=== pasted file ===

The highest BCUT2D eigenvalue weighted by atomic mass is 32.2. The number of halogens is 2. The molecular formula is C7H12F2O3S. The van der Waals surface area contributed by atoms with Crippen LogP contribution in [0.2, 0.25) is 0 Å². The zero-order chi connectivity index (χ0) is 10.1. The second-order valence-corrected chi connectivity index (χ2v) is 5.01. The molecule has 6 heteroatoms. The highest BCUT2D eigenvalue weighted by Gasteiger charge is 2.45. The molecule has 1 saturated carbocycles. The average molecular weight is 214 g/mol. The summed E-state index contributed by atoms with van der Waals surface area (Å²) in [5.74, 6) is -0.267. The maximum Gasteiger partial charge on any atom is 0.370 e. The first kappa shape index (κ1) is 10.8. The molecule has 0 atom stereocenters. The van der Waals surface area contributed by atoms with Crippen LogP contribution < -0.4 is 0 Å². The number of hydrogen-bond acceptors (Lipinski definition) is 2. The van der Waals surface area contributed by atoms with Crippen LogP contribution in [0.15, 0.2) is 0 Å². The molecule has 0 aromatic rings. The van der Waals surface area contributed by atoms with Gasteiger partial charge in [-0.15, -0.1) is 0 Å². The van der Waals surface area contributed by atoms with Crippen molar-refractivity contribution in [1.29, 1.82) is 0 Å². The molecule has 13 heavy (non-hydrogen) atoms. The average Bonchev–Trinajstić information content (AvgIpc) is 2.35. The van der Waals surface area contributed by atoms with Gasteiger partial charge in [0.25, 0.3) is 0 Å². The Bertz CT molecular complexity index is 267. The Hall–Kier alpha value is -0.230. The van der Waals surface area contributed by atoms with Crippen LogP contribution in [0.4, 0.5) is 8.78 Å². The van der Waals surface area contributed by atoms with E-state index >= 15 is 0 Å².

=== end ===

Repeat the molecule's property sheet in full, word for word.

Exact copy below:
The highest BCUT2D eigenvalue weighted by atomic mass is 32.2. The number of halogens is 2. The molecular formula is C7H12F2O3S. The van der Waals surface area contributed by atoms with Crippen LogP contribution in [0.2, 0.25) is 0 Å². The zero-order chi connectivity index (χ0) is 10.1. The second-order valence-corrected chi connectivity index (χ2v) is 5.01. The molecule has 6 heteroatoms. The highest BCUT2D eigenvalue weighted by Gasteiger charge is 2.45. The molecule has 1 saturated carbocycles. The average molecular weight is 214 g/mol. The summed E-state index contributed by atoms with van der Waals surface area (Å²) in [5.74, 6) is -0.267. The maximum Gasteiger partial charge on any atom is 0.370 e. The first kappa shape index (κ1) is 10.8. The molecule has 0 atom stereocenters. The van der Waals surface area contributed by atoms with Crippen LogP contribution < -0.4 is 0 Å². The number of hydrogen-bond acceptors (Lipinski definition) is 2. The van der Waals surface area contributed by atoms with Crippen LogP contribution in [0.15, 0.2) is 0 Å². The molecule has 0 aromatic rings. The van der Waals surface area contributed by atoms with Gasteiger partial charge in [-0.15, -0.1) is 0 Å². The van der Waals surface area contributed by atoms with Crippen molar-refractivity contribution in [1.29, 1.82) is 0 Å². The molecule has 13 heavy (non-hydrogen) atoms. The average Bonchev–Trinajstić information content (AvgIpc) is 2.35. The van der Waals surface area contributed by atoms with Gasteiger partial charge in [0.25, 0.3) is 0 Å². The Bertz CT molecular complexity index is 267. The Hall–Kier alpha value is -0.230. The van der Waals surface area contributed by atoms with Crippen LogP contribution in [0.4, 0.5) is 8.78 Å². The van der Waals surface area contributed by atoms with E-state index >= 15 is 0 Å².